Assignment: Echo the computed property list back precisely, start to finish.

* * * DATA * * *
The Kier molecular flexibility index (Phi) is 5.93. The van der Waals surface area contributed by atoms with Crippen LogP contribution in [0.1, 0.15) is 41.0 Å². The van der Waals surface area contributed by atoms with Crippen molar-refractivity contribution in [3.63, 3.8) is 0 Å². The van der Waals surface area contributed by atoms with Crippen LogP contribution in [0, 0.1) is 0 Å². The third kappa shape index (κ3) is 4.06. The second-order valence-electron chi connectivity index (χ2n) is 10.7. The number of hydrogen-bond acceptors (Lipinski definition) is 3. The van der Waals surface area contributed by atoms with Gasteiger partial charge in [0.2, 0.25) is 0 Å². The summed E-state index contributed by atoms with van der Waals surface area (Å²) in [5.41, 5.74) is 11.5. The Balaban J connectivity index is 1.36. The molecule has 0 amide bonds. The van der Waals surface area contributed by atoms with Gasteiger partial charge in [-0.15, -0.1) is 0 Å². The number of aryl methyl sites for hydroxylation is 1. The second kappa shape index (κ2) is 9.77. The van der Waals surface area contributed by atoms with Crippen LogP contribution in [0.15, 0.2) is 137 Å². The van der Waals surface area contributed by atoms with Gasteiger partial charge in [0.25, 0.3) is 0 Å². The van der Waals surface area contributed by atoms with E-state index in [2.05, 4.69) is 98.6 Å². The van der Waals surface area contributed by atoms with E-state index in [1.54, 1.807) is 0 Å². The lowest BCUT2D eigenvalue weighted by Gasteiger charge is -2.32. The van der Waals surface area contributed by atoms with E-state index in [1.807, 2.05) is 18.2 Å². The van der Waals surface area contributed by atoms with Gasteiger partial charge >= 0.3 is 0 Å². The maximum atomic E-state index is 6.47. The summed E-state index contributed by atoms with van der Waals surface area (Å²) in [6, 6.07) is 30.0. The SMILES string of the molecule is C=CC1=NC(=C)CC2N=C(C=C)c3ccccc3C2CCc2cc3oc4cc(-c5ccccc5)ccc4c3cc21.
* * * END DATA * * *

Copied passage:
The Kier molecular flexibility index (Phi) is 5.93. The van der Waals surface area contributed by atoms with Crippen LogP contribution in [0.1, 0.15) is 41.0 Å². The van der Waals surface area contributed by atoms with Crippen molar-refractivity contribution in [3.63, 3.8) is 0 Å². The van der Waals surface area contributed by atoms with Crippen LogP contribution in [0, 0.1) is 0 Å². The third kappa shape index (κ3) is 4.06. The second-order valence-electron chi connectivity index (χ2n) is 10.7. The number of hydrogen-bond acceptors (Lipinski definition) is 3. The van der Waals surface area contributed by atoms with Gasteiger partial charge in [0.2, 0.25) is 0 Å². The summed E-state index contributed by atoms with van der Waals surface area (Å²) in [5.41, 5.74) is 11.5. The Balaban J connectivity index is 1.36. The molecule has 0 amide bonds. The van der Waals surface area contributed by atoms with Gasteiger partial charge in [-0.15, -0.1) is 0 Å². The number of aryl methyl sites for hydroxylation is 1. The second kappa shape index (κ2) is 9.77. The van der Waals surface area contributed by atoms with Crippen LogP contribution in [0.15, 0.2) is 137 Å². The van der Waals surface area contributed by atoms with Gasteiger partial charge in [0.25, 0.3) is 0 Å². The van der Waals surface area contributed by atoms with E-state index in [2.05, 4.69) is 98.6 Å². The van der Waals surface area contributed by atoms with E-state index in [1.54, 1.807) is 0 Å². The lowest BCUT2D eigenvalue weighted by Gasteiger charge is -2.32. The van der Waals surface area contributed by atoms with E-state index in [1.807, 2.05) is 18.2 Å². The van der Waals surface area contributed by atoms with Gasteiger partial charge >= 0.3 is 0 Å². The maximum atomic E-state index is 6.47. The summed E-state index contributed by atoms with van der Waals surface area (Å²) in [6, 6.07) is 30.0. The SMILES string of the molecule is C=CC1=NC(=C)CC2N=C(C=C)c3ccccc3C2CCc2cc3oc4cc(-c5ccccc5)ccc4c3cc21.